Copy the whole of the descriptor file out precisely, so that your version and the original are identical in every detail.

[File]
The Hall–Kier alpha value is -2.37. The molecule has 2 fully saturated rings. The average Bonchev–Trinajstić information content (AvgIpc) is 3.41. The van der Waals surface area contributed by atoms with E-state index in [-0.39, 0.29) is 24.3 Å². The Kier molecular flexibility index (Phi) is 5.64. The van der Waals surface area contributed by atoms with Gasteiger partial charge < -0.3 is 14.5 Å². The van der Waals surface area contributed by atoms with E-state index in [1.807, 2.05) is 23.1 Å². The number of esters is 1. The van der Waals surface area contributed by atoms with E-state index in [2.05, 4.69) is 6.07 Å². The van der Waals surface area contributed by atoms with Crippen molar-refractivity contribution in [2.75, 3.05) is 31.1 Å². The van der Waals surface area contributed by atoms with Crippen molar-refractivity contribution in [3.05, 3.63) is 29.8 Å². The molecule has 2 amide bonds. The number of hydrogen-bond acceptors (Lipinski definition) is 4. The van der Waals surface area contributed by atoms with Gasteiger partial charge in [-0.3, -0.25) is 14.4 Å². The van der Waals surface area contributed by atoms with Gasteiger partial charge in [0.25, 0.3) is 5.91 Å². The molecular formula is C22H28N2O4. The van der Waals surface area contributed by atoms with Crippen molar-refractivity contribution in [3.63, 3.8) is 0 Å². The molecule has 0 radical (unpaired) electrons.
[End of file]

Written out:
The Hall–Kier alpha value is -2.37. The molecule has 2 fully saturated rings. The average Bonchev–Trinajstić information content (AvgIpc) is 3.41. The van der Waals surface area contributed by atoms with E-state index in [-0.39, 0.29) is 24.3 Å². The Kier molecular flexibility index (Phi) is 5.64. The van der Waals surface area contributed by atoms with Gasteiger partial charge < -0.3 is 14.5 Å². The van der Waals surface area contributed by atoms with E-state index in [1.807, 2.05) is 23.1 Å². The number of esters is 1. The van der Waals surface area contributed by atoms with E-state index in [2.05, 4.69) is 6.07 Å². The van der Waals surface area contributed by atoms with Crippen molar-refractivity contribution in [2.75, 3.05) is 31.1 Å². The van der Waals surface area contributed by atoms with Crippen molar-refractivity contribution in [3.05, 3.63) is 29.8 Å². The molecule has 2 amide bonds. The number of hydrogen-bond acceptors (Lipinski definition) is 4. The van der Waals surface area contributed by atoms with Gasteiger partial charge in [-0.3, -0.25) is 14.4 Å². The van der Waals surface area contributed by atoms with Gasteiger partial charge in [0.25, 0.3) is 5.91 Å². The molecular formula is C22H28N2O4. The van der Waals surface area contributed by atoms with Crippen molar-refractivity contribution in [3.63, 3.8) is 0 Å². The molecule has 0 radical (unpaired) electrons.